Preparation of Compound 52: 4,8-Dimethyl-12-(4-methyl-piperazin-1-ylmethyl)-3,14-dioxa-tricyclo[9.3.0.02,4]tetradec-7-en-13-one

[0055] The title compound was prepared following the procedure described in Example 2 in the presence of N-methylpiperazine and purified by using column chromatography (CH2Cl2: MeOH=15:1).

[0056] 1H NMR (300 MHz, CDCl3) (ppm): 1.18-2.54 (m, 27H), 2.71 (d, J=8.7 Hz, 1H), 2.76 (ddd, J=4.9, 13.6, 29.2 Hz, 2H), 3.82 (t, J=9 Hz, 1H), 5.19 (dd, J=2.1, 12 Hz, 1H).

[0057] HRMS (EI) for C20H32N2O3 (M+): calculated: 348.2413; found: 348.2420.

EXAMPLE 11

Preparation of Compound 53: 2-Amino-3-(4,8-dimethyl-13-oxo-3,14-dioxa-tricyclo[9.3.0.02,4]tetradec-7-en-12-ylmethylsulfanyl)-propionic acid

[0058] The title compound was prepared following the procedure described in Example 2 in the presence of cysteine.

[0059] 1H NMR (300 MHz, CDCl3) (ppm): 1.08-3.24 (m, 21H), 3.66 (dd, J=3.7, 7.9 Hz, 1H), 3.94 (t, J=9.1 Hz, 1H), 5.16 (dd, J=2.1, 12 Hz, 1H).

[0060] HRMS (E1) for C18H27NO5S (M+): calculated: 369.1610; found: 369.1654.

EXAMPLE 12

Preparation of Compound 54: 2-Amino-4-[1-(carboxymethyl-carbamoyl)-2-(4,8-dimethyl-13-oxo-3,14-dioxa-tricyclo[9.3.0.02,4]tetradec-7-en-12-ylmethylsulfanyl)-ethylcarbamo yl]-butyric acid

[0061] The title compound was prepared following the procedure described in Example 2 in the presence of a glycine-cysteine-glutamine peptide.

[0062] 1H NMR (300 MHz, CDCl3) (ppm): 1.21-3.18 (m, 32H), 3.91 (s, 2H), 4.23 (t, J=9 Hz, 1H), 4.62 (dd, J=4.9, 8.5 Hz, 1H), 5.28 (dd, J=2.1, 12 Hz, 1H).

[0063] HRMS (EI) for C25H37N3O9S (M+): calculated: 555.2251; found: 555.2243.

EXAMPLE 13

Inhibition of Cell Growth

[0064] Compounds 1, 2, 20, 25, 37, 38, 41, 44-51, 53, and two control compounds (i.e. α-methylene-γ-lactone and isotonic anhydrate) were tested for their cytotoxicity using the following assay.

[0065] Huh-7 cells containing HCV sub-genomic replicons (Ava.5) were provided by Apath, LLC. (St. Louis, Mo.). See, e.g., Blight et al. (2000) Science 290: 1972-4. Cells were maintained in Dulbecco's modified Eagle's medium (DMEM) supplemented with 10% fetal calf serum (FCS) in a humidified atmosphere containing 5% of CO2. Cell viability was determined using 3-(4,5-dimethylthiazol-2-yl)-5-(3-carboxymethoxyphenyl)-2-(4-sulfophenyl)-2H-tetrazolium, inner salt (MTS), as described in Malich et al. (1997) Toxicology 124: 179-92. MTS, in the presence of phenazine methosulfate (PMS), produced a water-soluble formazan product that had an absorbance maximum at 490-500 nm in phosphate-buffered saline (PBS). See, e.g., Cory et al. (1991) Cancer Commun., 3:207-12.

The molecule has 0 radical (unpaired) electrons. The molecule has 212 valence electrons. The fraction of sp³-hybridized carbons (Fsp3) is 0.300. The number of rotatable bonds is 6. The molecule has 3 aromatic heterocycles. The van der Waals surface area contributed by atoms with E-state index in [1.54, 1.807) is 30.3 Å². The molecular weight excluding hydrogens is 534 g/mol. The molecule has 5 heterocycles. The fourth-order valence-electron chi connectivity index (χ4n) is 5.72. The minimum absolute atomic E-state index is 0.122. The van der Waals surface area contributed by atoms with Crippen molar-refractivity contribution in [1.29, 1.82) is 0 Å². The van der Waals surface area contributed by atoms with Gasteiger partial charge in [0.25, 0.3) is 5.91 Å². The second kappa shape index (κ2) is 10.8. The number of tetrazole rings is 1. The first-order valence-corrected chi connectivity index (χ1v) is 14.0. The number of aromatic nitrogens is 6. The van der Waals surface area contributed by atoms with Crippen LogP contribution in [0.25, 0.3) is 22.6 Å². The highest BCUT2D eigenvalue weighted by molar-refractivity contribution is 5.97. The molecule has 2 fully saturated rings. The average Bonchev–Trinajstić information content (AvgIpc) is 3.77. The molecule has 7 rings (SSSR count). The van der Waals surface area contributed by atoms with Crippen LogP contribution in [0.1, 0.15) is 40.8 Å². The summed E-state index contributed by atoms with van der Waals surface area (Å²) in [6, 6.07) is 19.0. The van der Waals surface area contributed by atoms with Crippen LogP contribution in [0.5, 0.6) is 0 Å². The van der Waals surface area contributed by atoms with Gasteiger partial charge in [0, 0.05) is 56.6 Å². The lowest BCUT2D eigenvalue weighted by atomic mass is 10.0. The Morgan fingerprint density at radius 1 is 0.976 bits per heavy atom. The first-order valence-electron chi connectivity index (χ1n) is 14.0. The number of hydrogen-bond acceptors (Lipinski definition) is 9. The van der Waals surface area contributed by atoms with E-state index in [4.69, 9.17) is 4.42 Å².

[0066] MTS and PMS, both in powder form, were purchased from Sigma or Promega. MTS was dissolved in PBS (2 mg/mL) and PMS (0.38 mg/mL) was dissolved in ddH2O as stock solutions. Cells cultured in a 96-well microtiter plate were treated with the eight sesquiterpene lactones and the two control compounds at various concentrations. Prior to the assay, a 2 mL MTS/PMS solution containing MTS and PMS (20:1) was added to the cells with 8 mL of phenol red-free DMEM. The cell culture medium was then aspirated off, washed with PBS, and 100 μL of the MTS/PMS mixture was added into each well. After incubation at room temperature for 2 hr, optical densities of each sample were measured at OD490 with a 96-well microtiter plate reader. Data were obtained with six repeats for each treatment.

[0067] Each of the test compounds showed an IC50 value (i.e., the concentration at which cell growth was inhibited by 50%) greater than 10 μM except for compounds 25 and 50, which showed IC50 values of 1.6 μM and 8.1 μM, respectively.

EXAMPLE 14

Inhibition of HCV RNA Replication

[0068] Compounds 1, 2, 20, 25, 37, 41, 44-50, 53, and the two control compounds were tested at non-cytotoxic doses for their efficacy in inhibiting HCV infection.

[0069] Huh-7 cells containing HCV sub-genomic replicons (Ava.5) were maintained in DMEM supplemented with 10% heat-inactivated FCS in a humidified atmosphere containing 5% of CO2. The medium also contained 1 mg/mL G418 (an aminoglycosidic antibiotic agent obtained from Promega, WI) as a selective pressure for the maintenance of HCV replicon's RNA replication. See, e.g., Lohmann et al. (2001) J. Virol. 75: 1437-49. Cells were treated with sesquiterpene lactones and control compounds at various concentrations. Then, cells were harvested after 24 hr of the treatment. Subsequently, total cellular RNA's were extracted and quantified as follows.

[0070] Total RNA of cells was extracted using RNeasy Mini Kit (QIAGEN). The concentration of total RNA was measured by absorption at 260 nm. Total RNA (1 μg) was then mixed with 50 picomoles of HCV specific reverse primer: A9412, 5′-GATGGC CTATTG GCCTGG AGGGG-3′ (Lohmann et al. (2001) J. Virol. 75: 1437-49). RNA was added with RNase-free ddH2O to a final volume of 10.5 μL and denatured for 10 min at 65° C. Reverse transcription (RT) reactions were carried out at 42° C. for 1 hr using Expand-RT (Roche Biochemicals, Mannheim, Germany) in a total volume of 20 μL containing a previously denatured primer-RNA mixture, 1 mM each of deoxynucleotide triphosphates (dNTPs), 50 units reverse transcriptase, and 20 units RNase inhibitor (Promega, Madison, Wis.).